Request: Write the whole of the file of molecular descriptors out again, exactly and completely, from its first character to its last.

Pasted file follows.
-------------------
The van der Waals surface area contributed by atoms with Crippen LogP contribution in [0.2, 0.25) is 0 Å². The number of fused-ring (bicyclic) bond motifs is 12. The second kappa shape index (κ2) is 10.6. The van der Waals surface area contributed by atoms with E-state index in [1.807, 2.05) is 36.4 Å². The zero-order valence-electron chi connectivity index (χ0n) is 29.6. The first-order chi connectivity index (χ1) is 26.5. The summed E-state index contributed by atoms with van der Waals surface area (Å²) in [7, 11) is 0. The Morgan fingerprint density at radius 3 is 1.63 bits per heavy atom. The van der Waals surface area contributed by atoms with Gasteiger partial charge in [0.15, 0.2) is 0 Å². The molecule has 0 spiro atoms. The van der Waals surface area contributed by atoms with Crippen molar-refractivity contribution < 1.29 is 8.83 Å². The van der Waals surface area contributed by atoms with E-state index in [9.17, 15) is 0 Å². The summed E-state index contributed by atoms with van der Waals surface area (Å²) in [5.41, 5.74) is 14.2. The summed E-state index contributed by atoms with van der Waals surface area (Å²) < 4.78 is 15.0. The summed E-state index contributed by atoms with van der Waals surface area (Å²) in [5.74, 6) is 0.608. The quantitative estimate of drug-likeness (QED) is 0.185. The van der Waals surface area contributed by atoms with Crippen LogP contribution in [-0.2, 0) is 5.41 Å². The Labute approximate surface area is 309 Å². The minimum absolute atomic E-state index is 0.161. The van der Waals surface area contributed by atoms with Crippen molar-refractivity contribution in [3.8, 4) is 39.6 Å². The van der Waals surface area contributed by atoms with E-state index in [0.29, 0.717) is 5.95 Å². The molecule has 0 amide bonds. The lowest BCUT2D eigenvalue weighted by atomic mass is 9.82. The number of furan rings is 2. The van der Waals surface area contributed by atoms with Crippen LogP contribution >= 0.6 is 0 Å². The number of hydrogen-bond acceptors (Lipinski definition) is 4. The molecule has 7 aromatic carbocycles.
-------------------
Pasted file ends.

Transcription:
The van der Waals surface area contributed by atoms with Crippen LogP contribution in [0.2, 0.25) is 0 Å². The number of fused-ring (bicyclic) bond motifs is 12. The second kappa shape index (κ2) is 10.6. The van der Waals surface area contributed by atoms with E-state index in [1.807, 2.05) is 36.4 Å². The zero-order valence-electron chi connectivity index (χ0n) is 29.6. The first-order chi connectivity index (χ1) is 26.5. The summed E-state index contributed by atoms with van der Waals surface area (Å²) in [7, 11) is 0. The Morgan fingerprint density at radius 3 is 1.63 bits per heavy atom. The van der Waals surface area contributed by atoms with Gasteiger partial charge in [0.15, 0.2) is 0 Å². The molecule has 0 spiro atoms. The van der Waals surface area contributed by atoms with Crippen molar-refractivity contribution < 1.29 is 8.83 Å². The van der Waals surface area contributed by atoms with E-state index in [9.17, 15) is 0 Å². The summed E-state index contributed by atoms with van der Waals surface area (Å²) in [5.41, 5.74) is 14.2. The summed E-state index contributed by atoms with van der Waals surface area (Å²) < 4.78 is 15.0. The summed E-state index contributed by atoms with van der Waals surface area (Å²) in [5.74, 6) is 0.608. The quantitative estimate of drug-likeness (QED) is 0.185. The van der Waals surface area contributed by atoms with Crippen LogP contribution in [-0.2, 0) is 5.41 Å². The Labute approximate surface area is 309 Å². The minimum absolute atomic E-state index is 0.161. The van der Waals surface area contributed by atoms with Crippen molar-refractivity contribution in [3.8, 4) is 39.6 Å². The van der Waals surface area contributed by atoms with E-state index in [0.29, 0.717) is 5.95 Å². The molecule has 0 amide bonds. The lowest BCUT2D eigenvalue weighted by atomic mass is 9.82. The number of furan rings is 2. The van der Waals surface area contributed by atoms with Crippen LogP contribution >= 0.6 is 0 Å². The number of hydrogen-bond acceptors (Lipinski definition) is 4. The molecule has 7 aromatic carbocycles.